• The Ashes

Watson returns to bowling crease

Daniel Brettig
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Shane Watson delivered linking spells usefully in England © Getty Images
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Shane Watson considers himself a strong chance of resuming at the bowling crease during the first Ashes Test, the major question a matter of when. In the latter phase of his recovery from a hamstring strain, Watson took his first tentative steps towards bowling at Allan Border Field on Monday, and will build up further as the Test creeps closer to the toss on Thursday morning.

Watson told ESPN he was keen to bowl in the critical first encounter of a series in which he will hope to play a pivotal role with bat and ball, but was also enjoying the fact he was not under pressure to be fit to bowl on the first morning of the match, in contrast to last summer when he was left out of the team to face South Africa for two Tests on the basis that he needed to bowl to earn his place.

"It was nice to be able to roll my arm over and see how I pull up tomorrow, which I'm sure will be okay, and just gradually building it up to see what capacity I'll be at for the Test match," Watson said. "Potentially absolutely [I will bowl in the Test], the great thing is the pressure's not on me to make sure I'm pushing to bowl on day one if we bowl.

"It will just depend on how I continue to go over the next few days and get a gauge on what capacity I'll be able to play. Everything's progressing really well at the moment, but I'm not putting a huge expectation on me being able to bowl a huge amount in the first innings, it is more seeing how it progresses to get the balance right between getting as close to full capacity as I can without heightening the risk of re-injury."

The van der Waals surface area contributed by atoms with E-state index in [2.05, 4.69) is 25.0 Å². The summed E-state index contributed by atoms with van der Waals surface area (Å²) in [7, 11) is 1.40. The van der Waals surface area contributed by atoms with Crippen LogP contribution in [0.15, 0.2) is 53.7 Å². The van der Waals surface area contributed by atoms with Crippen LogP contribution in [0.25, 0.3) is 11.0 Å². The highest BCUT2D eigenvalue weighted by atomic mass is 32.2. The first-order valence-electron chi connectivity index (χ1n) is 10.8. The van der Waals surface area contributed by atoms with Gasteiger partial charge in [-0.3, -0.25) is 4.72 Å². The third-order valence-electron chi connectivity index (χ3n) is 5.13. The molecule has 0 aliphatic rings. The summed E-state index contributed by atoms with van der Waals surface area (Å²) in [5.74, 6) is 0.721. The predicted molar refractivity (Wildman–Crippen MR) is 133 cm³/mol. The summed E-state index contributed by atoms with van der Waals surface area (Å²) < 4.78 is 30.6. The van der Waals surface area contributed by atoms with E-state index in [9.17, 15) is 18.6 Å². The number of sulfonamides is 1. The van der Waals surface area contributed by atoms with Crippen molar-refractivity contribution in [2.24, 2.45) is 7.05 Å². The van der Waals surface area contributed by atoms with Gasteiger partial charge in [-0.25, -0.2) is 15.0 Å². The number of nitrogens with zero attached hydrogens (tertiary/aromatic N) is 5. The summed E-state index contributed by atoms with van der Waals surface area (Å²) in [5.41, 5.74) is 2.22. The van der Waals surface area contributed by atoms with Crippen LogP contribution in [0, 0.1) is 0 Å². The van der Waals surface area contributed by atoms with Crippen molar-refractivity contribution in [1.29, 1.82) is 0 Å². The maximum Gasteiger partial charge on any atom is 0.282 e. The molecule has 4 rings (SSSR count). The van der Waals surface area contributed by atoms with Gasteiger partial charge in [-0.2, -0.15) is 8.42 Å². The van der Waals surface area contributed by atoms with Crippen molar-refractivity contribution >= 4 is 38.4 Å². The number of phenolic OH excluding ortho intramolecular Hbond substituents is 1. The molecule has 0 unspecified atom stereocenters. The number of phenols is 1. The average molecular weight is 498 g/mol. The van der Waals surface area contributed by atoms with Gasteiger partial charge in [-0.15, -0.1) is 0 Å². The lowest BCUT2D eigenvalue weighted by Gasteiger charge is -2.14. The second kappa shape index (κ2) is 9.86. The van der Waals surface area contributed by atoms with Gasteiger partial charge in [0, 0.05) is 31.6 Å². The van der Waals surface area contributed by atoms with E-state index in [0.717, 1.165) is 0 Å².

Australia's physio Alex Kountouris had opened the possibility of the allrounder being able to reach his top gear at some point during the match. While Watson's bowling was decidedly gentle, off a handful of steps, the sight of his return to the crease re-opened the hosts' selection options for Brisbane as they ponder the inclusion of Nathan Lyon or James Faulkner.

The hamstring strain occurred during the final match of the recent ODI series in India when Watson was moving into his delivery stride at the Chinnaswamy Stadium in Bangalore. Watson said he was not inconvenienced by batting or running, leaving only the motion of bowling his fast medium swing and seam to be negotiated at training.

"Doing running between the wickets has been absolutely fine so far, it's mainly just the bowling aspect, how I initially hurt it, which is trying to get that perfect balance," Watson said. "If I'm not feeling it batting-wise like I did during that last one-dayer then I'm certainly confident it won't get hurt batting."

Kountouris, who has groaned and grimaced as much as anyone over Watson's litany of calf and hamstring ailments in recent years, offered an optimistic view of his recovery, noting that the fact he had been bowling consistently until suffering the strain meant less strength and conditioning work would be required to get him up to speed. This contrasted with the bowling coach Craig McDermott's view that a return in Brisbane would be unlikely, leaving Watson and his captain Michael Clarke to consider their options.